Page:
Running a rental business can be stressful. There are various regulations you'll need to understand if you want to avoid paying penalties and ensure that you comply with state and federal law. There's the rent escrow law that requires landlords to set up a rent escrow account when collecting security deposits. Then, there are landlord-tenant laws that govern lease agreements.

Although Maryland does not implement any statewide rent control laws, local ordinances may still restrict tenant evictions and rent increases. In this article, we'll discuss everything you need to know about rent control in Maryland.

Raise Rent in Maryland

There are currently no restrictions on rent increases in the state. It may surprise you to learn that Maryland is not the only state in the union without statewide rental control laws. Other states without such laws include Montana, New York, and Maine.

However, certain municipalities and counties enforce some local laws that restrict a landlord's authority to increase rent and limit rent hikes. However, legally speaking, as a landlord, you are free to increase your rent at any time without violating any state laws.

Although there are no limits to the rent increase, it's important that you set the amount at a fair market price to draw in and retain tenants. Increases to the rent should be sufficient to offset the additional costs you incur for labor, energy, and materials to maintain the rental unit. 

Additionally, it's important to remember that there are numerous regional laws and general guidelines that indirectly control rent hikes.

When Rent Increase Is Unlawful

In Maryland, landlords are generally permitted to raise the rent as long as they give tenants sufficient early notice. However, there are specific instances in which it is prohibited:

Raising the Rent in Retaliation

When tenants assert their tenancy rights, such as by complaining about the rental unit, the rent cannot be increased in response. If a landlord's action occurs within six months of something the renter does, it is regarded as retaliation. Here are some examples of when rent hikes are implemented in retaliation against a tenant:

  • Making a complaint to the relevant authority about the safety of rental units. Keep in mind that if a rental property is deemed unsafe for habitation, the tenant will need to provide a notice from the Department of Housing and Community Development.
  • Complaining to the landlord about a breach of the lease agreement, a legal infraction, or a threat to the health and safety of the leased premises.
  • Bringing a lawsuit against the landlord or taking part in one.
  • Establishing a union or tenant association or joining one.

When Rent Increases Are Intended to Discriminate Against the Tenant

It is illegal to raise the rent in order to discriminate against a tenant's race, disability, familial status, religion, color, or sex, according to the Federal Fair Housing Act.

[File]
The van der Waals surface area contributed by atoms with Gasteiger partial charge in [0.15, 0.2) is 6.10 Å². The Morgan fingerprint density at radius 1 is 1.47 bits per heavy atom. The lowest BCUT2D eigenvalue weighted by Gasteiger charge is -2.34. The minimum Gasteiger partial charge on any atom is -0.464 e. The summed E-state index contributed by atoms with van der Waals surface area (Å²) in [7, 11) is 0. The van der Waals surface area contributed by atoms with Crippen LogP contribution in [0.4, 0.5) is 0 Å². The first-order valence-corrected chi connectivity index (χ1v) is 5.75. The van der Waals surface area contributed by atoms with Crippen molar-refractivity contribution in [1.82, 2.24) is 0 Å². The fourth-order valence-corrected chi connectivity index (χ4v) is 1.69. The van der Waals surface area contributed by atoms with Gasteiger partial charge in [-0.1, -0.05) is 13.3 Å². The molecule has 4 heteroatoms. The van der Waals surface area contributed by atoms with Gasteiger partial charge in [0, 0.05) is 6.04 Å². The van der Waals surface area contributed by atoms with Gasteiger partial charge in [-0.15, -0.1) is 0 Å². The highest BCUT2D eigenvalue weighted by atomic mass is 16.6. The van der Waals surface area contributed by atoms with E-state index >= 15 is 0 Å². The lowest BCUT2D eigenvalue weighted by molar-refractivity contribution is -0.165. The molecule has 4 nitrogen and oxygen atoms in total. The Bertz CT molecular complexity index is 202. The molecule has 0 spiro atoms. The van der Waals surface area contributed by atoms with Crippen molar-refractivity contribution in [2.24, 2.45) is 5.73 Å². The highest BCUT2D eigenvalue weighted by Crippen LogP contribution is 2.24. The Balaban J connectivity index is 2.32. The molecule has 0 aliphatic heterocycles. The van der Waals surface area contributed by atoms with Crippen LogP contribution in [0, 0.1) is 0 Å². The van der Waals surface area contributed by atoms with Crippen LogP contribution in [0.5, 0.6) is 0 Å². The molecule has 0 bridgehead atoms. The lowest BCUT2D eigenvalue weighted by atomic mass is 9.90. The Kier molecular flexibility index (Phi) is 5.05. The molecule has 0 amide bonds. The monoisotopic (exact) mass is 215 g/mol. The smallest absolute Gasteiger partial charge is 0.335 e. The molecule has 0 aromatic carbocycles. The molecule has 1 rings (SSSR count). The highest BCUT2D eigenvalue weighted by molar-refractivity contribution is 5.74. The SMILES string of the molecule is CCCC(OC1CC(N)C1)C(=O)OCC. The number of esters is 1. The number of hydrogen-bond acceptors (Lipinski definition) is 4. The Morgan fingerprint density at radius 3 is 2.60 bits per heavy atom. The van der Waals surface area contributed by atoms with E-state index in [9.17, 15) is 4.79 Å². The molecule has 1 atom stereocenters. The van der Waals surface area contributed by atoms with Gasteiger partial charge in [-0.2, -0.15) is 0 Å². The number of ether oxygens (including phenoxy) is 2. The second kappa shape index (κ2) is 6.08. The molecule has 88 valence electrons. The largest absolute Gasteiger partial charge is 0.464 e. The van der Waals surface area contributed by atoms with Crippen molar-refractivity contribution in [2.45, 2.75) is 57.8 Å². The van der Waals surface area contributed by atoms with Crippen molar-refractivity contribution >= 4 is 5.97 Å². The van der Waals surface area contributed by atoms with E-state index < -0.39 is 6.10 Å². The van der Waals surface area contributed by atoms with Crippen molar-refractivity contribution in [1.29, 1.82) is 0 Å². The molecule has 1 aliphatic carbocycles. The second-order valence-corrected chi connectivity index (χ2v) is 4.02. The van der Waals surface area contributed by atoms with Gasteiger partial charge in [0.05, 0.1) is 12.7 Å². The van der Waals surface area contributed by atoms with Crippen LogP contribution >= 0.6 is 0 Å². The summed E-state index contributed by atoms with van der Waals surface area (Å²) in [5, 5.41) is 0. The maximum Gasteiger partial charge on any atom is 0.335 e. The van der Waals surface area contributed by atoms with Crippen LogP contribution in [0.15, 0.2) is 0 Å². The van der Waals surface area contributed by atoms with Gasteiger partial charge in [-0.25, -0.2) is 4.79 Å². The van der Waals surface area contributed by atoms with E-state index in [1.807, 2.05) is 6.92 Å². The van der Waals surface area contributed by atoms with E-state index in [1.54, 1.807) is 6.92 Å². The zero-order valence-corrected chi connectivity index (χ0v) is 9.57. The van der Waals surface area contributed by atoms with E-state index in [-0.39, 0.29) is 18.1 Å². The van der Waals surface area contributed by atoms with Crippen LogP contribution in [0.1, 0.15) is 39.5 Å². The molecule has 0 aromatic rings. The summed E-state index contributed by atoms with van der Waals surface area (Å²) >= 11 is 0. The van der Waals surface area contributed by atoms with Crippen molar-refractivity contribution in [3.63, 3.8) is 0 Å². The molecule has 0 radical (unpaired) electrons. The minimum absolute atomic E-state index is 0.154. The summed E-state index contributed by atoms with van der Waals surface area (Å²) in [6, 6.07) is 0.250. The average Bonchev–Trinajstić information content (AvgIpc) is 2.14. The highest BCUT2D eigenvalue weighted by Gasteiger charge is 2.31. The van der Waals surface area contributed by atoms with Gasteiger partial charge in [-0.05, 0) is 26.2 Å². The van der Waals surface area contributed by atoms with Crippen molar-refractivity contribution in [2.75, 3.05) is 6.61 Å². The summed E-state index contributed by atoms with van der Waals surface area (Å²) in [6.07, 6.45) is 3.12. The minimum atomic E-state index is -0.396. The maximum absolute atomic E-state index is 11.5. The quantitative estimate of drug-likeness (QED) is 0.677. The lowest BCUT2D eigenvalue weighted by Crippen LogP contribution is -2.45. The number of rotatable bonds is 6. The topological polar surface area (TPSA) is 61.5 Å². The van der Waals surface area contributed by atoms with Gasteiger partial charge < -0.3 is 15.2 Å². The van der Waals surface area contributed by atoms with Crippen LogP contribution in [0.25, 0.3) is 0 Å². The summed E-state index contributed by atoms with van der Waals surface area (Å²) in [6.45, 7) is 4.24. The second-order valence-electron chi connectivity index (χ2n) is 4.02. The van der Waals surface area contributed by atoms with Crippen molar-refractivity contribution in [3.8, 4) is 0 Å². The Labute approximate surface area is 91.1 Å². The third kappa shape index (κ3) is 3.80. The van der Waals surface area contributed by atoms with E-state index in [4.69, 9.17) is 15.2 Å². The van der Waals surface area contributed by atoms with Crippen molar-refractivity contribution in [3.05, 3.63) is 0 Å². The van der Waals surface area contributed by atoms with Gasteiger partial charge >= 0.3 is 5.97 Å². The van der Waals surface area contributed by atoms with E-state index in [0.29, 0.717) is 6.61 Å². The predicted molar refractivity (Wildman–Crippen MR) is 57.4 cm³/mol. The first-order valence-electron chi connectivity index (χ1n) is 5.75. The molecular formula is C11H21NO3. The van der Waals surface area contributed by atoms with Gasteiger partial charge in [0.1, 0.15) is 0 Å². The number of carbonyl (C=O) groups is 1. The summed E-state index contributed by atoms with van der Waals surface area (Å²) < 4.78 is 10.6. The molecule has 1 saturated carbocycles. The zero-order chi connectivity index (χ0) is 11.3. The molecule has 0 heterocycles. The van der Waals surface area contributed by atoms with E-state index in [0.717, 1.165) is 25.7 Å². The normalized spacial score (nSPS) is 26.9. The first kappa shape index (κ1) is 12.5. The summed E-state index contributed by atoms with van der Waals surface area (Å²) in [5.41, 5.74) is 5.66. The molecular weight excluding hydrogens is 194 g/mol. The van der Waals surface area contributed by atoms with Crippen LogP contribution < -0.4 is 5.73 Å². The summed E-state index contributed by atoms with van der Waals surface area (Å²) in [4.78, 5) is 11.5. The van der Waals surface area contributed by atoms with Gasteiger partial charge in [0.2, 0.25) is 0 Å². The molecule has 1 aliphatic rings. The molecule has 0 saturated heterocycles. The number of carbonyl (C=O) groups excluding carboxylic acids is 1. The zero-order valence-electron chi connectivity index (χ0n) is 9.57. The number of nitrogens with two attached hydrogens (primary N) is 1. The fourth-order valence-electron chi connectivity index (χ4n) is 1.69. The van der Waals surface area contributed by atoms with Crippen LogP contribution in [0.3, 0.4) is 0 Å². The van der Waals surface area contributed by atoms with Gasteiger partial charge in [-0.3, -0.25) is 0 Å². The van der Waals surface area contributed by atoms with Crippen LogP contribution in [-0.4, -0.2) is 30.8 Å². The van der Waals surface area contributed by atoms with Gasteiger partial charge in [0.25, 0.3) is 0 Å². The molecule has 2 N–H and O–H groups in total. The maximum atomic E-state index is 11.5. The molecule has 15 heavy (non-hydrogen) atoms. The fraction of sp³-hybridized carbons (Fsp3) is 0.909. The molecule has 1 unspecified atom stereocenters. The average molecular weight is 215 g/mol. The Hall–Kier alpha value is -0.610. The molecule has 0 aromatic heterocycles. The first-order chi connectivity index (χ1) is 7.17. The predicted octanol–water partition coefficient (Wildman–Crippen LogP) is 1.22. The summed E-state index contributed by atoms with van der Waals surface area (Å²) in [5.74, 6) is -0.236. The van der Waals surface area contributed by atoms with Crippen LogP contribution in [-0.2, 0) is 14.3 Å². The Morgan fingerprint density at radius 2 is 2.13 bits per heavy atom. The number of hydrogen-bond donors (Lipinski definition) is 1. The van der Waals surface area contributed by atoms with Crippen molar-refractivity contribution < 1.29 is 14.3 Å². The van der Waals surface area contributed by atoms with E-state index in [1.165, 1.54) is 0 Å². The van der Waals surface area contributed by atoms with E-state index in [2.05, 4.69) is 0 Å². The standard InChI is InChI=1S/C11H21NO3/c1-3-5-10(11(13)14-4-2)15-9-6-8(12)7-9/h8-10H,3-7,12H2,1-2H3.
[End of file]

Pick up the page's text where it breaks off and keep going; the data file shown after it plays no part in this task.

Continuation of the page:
Additional anti-discrimination laws have been passed by several local governments, such as those in Montgomery and Frederick County, which forbid discrimination based on a tenant's source of income.

Proper Notice

The standard notice period is typically 30 days, but Maryland law does not specify how much notice must be given before increasing a tenant's rent. To modify the rent under a month-to-month lease, landlords must provide the renter written notice of the rate increase.

Some counties and cities have local laws regarding notice periods. Let's take a look at some of them.

Montgomery County

With a 90-day notice period, Montgomery County is arguably one of the strictest in Maryland when it comes to providing advance notice.

Takoma Park and Baltimore City

If you live in either of these cities, you will be required to provide tenants 60 days' notice prior to raising the rent on a rental property.

Fixed-term Leases in Maryland

It's important to remember that a landlord is not permitted to raise the rent on a property during a fixed-term lease unless the lease or rental agreement expressly authorizes such an increase.

Final Thoughts

Understanding Maryland rent control laws is essential if you want to ensure a successful rental business. It's also important to have the right tools at your disposal. With DoorLoop, you can run background checks, see how much the tenant paid, do your accounting, and so much more!

Get in touch with us to learn more, or book a free, no-obligation demo to try it for yourself! Looking for more resources? Download our free forms.


How often can a landlord raise the rent in Maryland?

There are no rent control provisions in Maryland that restrict the number of times per year that a landlord can raise the rent each year. However, it's important to check market prices to ensure that you can attract and retain tenants.

Keep in mind that some cities and counties may impose their own restrictions, so it's best to check local laws before raising the rent.

Is a tenant written notice required?

Maryland does not specify the notice period for a rent increase. However, it does require that the tenant be given proper notice ahead of time.

What do I do if a tenant refuses to pay rent after an increase in the rental price?

Late fees can be imposed if a tenant refuses to pay the rent. After that, the landlord may commence an eviction proceeding to evict the tenant.

When is raising the rent illegal in Maryland?

Yes, in some cases, rental increases may be unlawful. If the price hike is intended to discriminate against the tenant or in retaliation to a complaint, it is illegal.

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David is the co-founder & CMO of DoorLoop, a best-selling author, legal CLE speaker, and real estate investor. When he's not hanging with his three children, he's writing articles here!